With apologies to GBS. And I've probably only got it until it all slips away again later on today! 'It' being an insight into just what it is I think I'm wanting to research...
OK, so here goes...
I am undertaking an exercise in Practical Theology, which is a wide-ranging and diverse discipline.
Within that discipline, I am undertaking an exercise in the field of Congregational Studies, an area which is also multi-faceted and complex. One essential ingredient of, or motivation for, all Congregational Studies seems to be the issue of 'change' whether internal or external, chosen or imposed.
If I accept the typology of Guest, Tusting and Woodhouse, which is far better than anything I could come up with in the time available, I am working mainly in the area of Church Health - enabling churches to handle change more effectively/successfully, which is a form of 'Extrinsic Congregational Studies,' i.e. one that seeks to identify general principles that are broadly applicable rather than something specific only to one congregation.
I am looking to introduce historical resources (Church History as conventional 'umbrella' field in theology) as a tool to aid reflection.
In order to do this, I need to gain an understanding of the hisotorical task and how it has developed and changed over time, spefically learning from contemporary historiographers.
This is turn raises questions about what kinds of historical resources might be more or less helpful to the process, and how suited those which are available may be. For example, many people access their history only by secondary rather than primary sources, which adds layers of interpretation of which they may be unaware.
Further, my focus is on English Baptists, and so is in some senses a more 'Intrinsic' approach in so far as what is deduced is of value even if it speaks only within a Baptist context. If there was a spectrum from 'Extrinsic' to 'Intrinsic' I guess it would be somewhere around the middle.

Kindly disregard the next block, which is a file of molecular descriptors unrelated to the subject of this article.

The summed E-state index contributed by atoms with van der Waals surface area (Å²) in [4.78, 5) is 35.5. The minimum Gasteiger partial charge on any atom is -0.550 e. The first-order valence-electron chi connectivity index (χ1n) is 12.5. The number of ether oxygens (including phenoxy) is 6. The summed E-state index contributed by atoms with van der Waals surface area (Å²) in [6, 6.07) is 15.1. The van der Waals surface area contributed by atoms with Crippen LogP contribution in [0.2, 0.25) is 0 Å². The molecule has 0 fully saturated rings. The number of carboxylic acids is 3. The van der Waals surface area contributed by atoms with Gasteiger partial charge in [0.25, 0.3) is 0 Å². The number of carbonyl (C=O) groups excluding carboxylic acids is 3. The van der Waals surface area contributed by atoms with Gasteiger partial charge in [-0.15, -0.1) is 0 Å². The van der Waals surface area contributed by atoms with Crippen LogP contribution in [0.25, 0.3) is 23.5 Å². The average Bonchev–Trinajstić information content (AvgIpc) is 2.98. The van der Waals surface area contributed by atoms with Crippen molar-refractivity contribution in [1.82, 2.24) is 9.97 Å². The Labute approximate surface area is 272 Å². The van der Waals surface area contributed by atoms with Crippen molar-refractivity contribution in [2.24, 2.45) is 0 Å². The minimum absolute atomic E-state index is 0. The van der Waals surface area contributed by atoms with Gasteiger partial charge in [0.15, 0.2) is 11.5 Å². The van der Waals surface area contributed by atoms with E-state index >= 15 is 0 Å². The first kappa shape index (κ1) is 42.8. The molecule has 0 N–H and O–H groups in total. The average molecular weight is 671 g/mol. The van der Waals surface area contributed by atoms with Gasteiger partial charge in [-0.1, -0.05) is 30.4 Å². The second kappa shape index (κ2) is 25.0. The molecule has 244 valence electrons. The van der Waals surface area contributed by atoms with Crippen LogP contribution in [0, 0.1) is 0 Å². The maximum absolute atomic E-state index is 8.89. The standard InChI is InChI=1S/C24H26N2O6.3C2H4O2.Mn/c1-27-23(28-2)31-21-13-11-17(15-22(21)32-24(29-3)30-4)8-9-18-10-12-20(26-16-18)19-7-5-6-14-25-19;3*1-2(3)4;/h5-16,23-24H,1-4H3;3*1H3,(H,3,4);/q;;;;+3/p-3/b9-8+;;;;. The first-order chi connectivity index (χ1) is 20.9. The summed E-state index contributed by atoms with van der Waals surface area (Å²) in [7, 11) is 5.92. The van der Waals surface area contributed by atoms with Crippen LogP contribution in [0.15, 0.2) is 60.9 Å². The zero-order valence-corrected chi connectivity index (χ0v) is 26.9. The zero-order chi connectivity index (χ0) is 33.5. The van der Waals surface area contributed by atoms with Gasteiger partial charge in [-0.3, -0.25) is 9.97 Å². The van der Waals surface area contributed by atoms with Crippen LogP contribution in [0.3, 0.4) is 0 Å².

Within the 'Intrinsic Congregational Studies' sub-division the work of such people as Hopewell or Becker resonates with some of the work on historiography and helps secure the otherwise tenuous link.
What will hopefully emerge at the end of all this is a greater understanding of 'how a knowledge of the past can inform our present and shape our future.' This will, of itself, raise lots of questions, e.g. the 'authority' of non-canonical historical resources (be that Biblical or Baptist canons!); the writing of 'God' into or out of history; the local/universal nature of what is found, etc. etc. Overall, I think it's likely that it may help to address an apparent gap in much practical theology which is very much 'of this moment' or at least in relation to the very recent past.
By this time tomorrow, I will probably have lost it again, but for now, I think I can see a glimmer of a 20 minute presentation emerging from this waffle - and if I can't I'm sunk!